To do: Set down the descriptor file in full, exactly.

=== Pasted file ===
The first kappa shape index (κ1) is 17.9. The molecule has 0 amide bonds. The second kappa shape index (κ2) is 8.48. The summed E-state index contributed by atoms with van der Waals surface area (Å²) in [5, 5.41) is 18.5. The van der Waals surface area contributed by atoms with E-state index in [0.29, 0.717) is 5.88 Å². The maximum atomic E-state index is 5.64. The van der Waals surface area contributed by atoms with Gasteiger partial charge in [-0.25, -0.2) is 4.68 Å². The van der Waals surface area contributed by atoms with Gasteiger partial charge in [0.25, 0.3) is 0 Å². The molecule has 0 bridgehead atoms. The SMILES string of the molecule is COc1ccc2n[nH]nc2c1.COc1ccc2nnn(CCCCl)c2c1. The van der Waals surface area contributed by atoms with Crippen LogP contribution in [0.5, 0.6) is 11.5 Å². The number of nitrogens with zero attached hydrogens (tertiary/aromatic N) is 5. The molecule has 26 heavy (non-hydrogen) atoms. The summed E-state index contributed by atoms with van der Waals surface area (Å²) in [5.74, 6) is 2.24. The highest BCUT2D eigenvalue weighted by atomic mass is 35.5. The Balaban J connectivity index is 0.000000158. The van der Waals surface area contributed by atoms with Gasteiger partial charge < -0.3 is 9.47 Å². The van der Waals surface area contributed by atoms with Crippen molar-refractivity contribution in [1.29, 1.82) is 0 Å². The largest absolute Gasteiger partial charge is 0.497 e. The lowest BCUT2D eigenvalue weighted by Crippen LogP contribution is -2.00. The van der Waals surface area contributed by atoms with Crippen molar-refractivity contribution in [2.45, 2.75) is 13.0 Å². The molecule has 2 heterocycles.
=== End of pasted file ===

The first kappa shape index (κ1) is 17.9. The molecule has 0 amide bonds. The second kappa shape index (κ2) is 8.48. The summed E-state index contributed by atoms with van der Waals surface area (Å²) in [5, 5.41) is 18.5. The van der Waals surface area contributed by atoms with E-state index in [0.29, 0.717) is 5.88 Å². The maximum atomic E-state index is 5.64. The van der Waals surface area contributed by atoms with Gasteiger partial charge in [-0.25, -0.2) is 4.68 Å². The van der Waals surface area contributed by atoms with Gasteiger partial charge in [0.25, 0.3) is 0 Å². The molecule has 0 bridgehead atoms. The SMILES string of the molecule is COc1ccc2n[nH]nc2c1.COc1ccc2nnn(CCCCl)c2c1. The van der Waals surface area contributed by atoms with Crippen LogP contribution in [0.5, 0.6) is 11.5 Å². The number of nitrogens with zero attached hydrogens (tertiary/aromatic N) is 5. The molecule has 26 heavy (non-hydrogen) atoms. The summed E-state index contributed by atoms with van der Waals surface area (Å²) in [5.74, 6) is 2.24. The highest BCUT2D eigenvalue weighted by atomic mass is 35.5. The Balaban J connectivity index is 0.000000158. The van der Waals surface area contributed by atoms with Gasteiger partial charge < -0.3 is 9.47 Å². The van der Waals surface area contributed by atoms with Crippen molar-refractivity contribution in [1.29, 1.82) is 0 Å². The largest absolute Gasteiger partial charge is 0.497 e. The lowest BCUT2D eigenvalue weighted by Crippen LogP contribution is -2.00. The van der Waals surface area contributed by atoms with Crippen molar-refractivity contribution in [2.45, 2.75) is 13.0 Å². The molecule has 2 heterocycles.